Chapter 66 : Management of Clients with Hearing and Balance Disorders Nursing School Test Banks

Black & Hawks: Medical-Surgical Nursing, 8th Edition

Test Bank

Chapter 66 : Management of Clients with Hearing and Balance Disorders

MULTIPLE CHOICE

1. An 82-year-old man tells the nurse he is having difficulty hearing and that he has too much ear wax. Because of the clients age, the nurse would ask

a.

Did you ever experience impacted cerumen?

b.

Do you swim in a pool with chlorinated water?

c.

Have you had an upper respiratory infection?

d.

Have you noted a change in the color of the ear wax?

ANS: A

Obstruction of the ear is most often caused by impacted cerumen. Older adults are more susceptible to cerumen impaction because hair in the ear becomes coarser with age and traps the wax. Impacted cerumen can cause hearing loss in clients of all ages.

DIF: Application/Applying REF: pp. 1720-1721

OBJ: Assessment

MSC: Health Promotion and Maintenance Growth and Development Through the Lifespan-Aging Process

2. The problem with the ear that the nurse would consider to be associated with the aging process is

a.

amblyopia.

b.

otalgia.

c.

presbycusis.

d.

tinnitus.

ANS: C

Many physiologic changes lead to changes in hearing in older adults. Presbycusis is a progressive hearing loss seen predominantly in older clients. Amblyopia is a vision condition with diminished vision in one eye. Otalgia is ear pain. Tinnitis is noise, often ringing, in the ears.

DIF: Knowledge/Remembering REF: p. 1722 OBJ: Assessment

MSC: Health Promotion and Maintenance Growth and Development Through the Lifespan-Aging Process

3. The school nurse teaches the young swimmer that the earliest manifestation of external otitis is

a.

a low-grade fever.

b.

a popping sensation in the ears.

c.

pain when the external ear is manipulated.

d.

humming or buzzing noises in the ear.

ANS: C

A clue to early external otitis is tenderness when the pinna is gently pulled on, in contrast to otitis media, in which touching the ear does not cause pain.

DIF: Application/Applying REF: p. 1733 OBJ: Intervention

MSC: Physiological Integrity Physiological Adaptation-Pathophysiology

4. The most appropriate action that the nurse working at a camp would take to remove an insect from a campers ear is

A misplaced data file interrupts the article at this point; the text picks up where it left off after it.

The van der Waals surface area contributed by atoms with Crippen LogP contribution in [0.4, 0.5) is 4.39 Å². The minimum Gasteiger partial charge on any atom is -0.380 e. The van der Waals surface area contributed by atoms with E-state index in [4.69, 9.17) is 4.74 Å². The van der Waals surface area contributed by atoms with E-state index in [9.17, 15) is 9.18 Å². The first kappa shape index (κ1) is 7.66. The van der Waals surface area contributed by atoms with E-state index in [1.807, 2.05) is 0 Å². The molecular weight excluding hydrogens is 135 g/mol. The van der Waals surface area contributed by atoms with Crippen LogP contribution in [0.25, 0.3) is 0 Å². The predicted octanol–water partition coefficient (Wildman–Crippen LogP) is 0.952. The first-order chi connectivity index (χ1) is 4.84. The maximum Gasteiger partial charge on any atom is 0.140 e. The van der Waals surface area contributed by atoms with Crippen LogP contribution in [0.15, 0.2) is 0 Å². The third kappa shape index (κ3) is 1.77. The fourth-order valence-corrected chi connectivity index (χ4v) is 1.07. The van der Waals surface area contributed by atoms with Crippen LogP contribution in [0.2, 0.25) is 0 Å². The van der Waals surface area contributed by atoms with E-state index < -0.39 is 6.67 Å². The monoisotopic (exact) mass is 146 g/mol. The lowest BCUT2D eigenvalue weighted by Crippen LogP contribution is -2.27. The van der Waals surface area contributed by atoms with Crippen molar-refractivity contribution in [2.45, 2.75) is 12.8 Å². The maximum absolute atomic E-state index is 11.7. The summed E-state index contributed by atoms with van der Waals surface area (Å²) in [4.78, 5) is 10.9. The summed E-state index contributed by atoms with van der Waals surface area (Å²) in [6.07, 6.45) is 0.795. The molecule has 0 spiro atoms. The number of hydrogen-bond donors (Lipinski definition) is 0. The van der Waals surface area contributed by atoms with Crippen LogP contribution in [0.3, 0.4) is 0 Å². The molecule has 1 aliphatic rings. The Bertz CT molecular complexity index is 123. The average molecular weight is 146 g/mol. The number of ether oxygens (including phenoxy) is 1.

a.

gently irrigate the ear canal with sterile water.

b.

instill a few drops of mineral oil into the ear.

c.

instruct the camper to tilt the affected ear downward.

d.

occlude the ear with a medicated cotton pledget.

ANS: B

For removal of a live insect, the ear canal is filled with mineral oil, lidocaine, or an ether-soaked cotton ball, not water, to kill or stupefy the insect. Water will cause the insect to swell, making it harder to remove.

DIF: Application/Applying REF: p. 1735 OBJ: Intervention

MSC: Physiological Integrity Reduction of Risk Potential-Potential for Complications of Diagnostic Tests/Treatments/Procedures

5. To provide appropriate instructions to a client who has an ear wick inserted to facilitate medication administration for external otitis, the nurse would advise the client to

a.

apply ear drops directly to the wick.

b.

eliminate milk from the diet.

c.

shower frequently to remove ear secretions.

d.

sleep with the affected ear on the pillow.

ANS: A

Ear drops are placed directly on the wick. Milk has no effect on ear infections and wick-administered medications. Clients are advised to keep water out of their ears during any infectious process. They should lie on the unaffected side for 3-5 minutes after instillation of the medicine.

DIF: Application/Applying REF: pp. 1734-1735

OBJ: Intervention

MSC: Physiological Integrity Pharmacological and Parenteral Therapies-Medication Administration

6. Which action is most appropriate when performing ear irrigation to remove excess wax? The nurse should

a.

keep the clients head in an upright position.

b.

occlude the ear canal completely with the syringe.

c.

spray the external ear with an antiseptic solution.

d.

use an irrigation solution that is at body temperature.

ANS: D

The irrigating solution (usually water) is warmed to body temperature and placed in the irrigating syringe. The clients head should be positioned with the ear to be tipped downward so the irrigation solution runs out easily. If you obstruct the ear canal, the fluid cannot flow out of the ear. Spraying the external ear with antiseptic is not part of the procedure.